Margate is a seaside town in Kent, England, where Londoners go to enjoy its sandy beaches.
The town is also home to a spectacular mystery: an underground cavern nicknamed Shell Grotto. Its subterranean passages wind for 70 feet, and millions of seashells adorn them. Who built the cavern and for what purpose remains a mystery, but it is one beautiful enigma.
The grotto's discovery in 1835 was a complete surprise to the people of Margate. Debate about its origins has raged ever since, according to the local website created to promote the unique seaside hideaway.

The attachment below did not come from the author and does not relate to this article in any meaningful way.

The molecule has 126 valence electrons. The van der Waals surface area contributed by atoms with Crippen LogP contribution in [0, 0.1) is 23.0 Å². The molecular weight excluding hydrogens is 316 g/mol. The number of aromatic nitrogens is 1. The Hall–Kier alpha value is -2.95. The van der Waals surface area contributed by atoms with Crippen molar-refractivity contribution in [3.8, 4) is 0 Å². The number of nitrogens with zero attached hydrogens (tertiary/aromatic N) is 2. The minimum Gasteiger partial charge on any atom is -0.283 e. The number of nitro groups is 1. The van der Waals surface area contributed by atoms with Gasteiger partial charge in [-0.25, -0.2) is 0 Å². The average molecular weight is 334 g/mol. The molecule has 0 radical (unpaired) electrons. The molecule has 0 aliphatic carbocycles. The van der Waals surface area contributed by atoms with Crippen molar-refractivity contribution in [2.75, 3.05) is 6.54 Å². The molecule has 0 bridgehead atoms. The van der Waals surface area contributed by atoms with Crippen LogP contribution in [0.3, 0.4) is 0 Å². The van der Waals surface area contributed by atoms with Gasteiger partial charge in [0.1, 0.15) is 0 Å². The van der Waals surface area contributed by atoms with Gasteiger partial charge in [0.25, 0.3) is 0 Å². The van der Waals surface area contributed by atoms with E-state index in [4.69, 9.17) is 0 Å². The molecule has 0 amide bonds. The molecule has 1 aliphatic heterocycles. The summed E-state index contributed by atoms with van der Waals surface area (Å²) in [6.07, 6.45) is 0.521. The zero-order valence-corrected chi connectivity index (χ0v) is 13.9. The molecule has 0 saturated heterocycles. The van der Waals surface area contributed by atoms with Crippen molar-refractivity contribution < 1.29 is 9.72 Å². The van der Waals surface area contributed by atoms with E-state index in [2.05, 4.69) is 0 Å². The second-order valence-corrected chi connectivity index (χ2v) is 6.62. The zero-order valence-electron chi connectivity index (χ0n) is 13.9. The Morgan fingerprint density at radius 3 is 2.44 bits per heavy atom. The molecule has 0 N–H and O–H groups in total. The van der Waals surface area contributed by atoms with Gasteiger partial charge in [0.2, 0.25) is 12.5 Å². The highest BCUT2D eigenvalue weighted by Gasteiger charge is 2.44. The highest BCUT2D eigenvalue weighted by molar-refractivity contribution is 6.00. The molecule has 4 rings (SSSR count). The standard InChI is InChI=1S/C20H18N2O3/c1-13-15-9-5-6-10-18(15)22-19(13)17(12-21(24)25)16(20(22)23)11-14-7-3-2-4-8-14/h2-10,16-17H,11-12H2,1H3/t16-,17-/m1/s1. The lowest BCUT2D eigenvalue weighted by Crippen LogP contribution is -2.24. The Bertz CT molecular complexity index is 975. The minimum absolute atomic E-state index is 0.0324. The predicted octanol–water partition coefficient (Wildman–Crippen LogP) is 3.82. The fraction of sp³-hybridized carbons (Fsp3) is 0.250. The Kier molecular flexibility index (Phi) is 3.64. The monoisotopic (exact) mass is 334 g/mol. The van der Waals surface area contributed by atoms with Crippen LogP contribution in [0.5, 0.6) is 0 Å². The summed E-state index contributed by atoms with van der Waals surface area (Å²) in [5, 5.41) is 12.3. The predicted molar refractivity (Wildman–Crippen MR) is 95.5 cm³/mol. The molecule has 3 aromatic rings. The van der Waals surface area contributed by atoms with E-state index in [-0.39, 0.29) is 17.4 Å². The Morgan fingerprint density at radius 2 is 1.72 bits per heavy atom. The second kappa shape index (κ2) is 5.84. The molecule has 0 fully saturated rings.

Where do the shells come from? According to the website’s FAQ page, 99 percent are native to the British Isles, and most of them can be found locally.
There are mussels, whelks, oysters, cockles, limpits, razor shells … and the list goes on.
There are exotic shells, such as queen conches from the Caribbean, in the corners of the Altar Room.
The grotto has been in private hands since its discovery. The government agency English Heritage watches over it.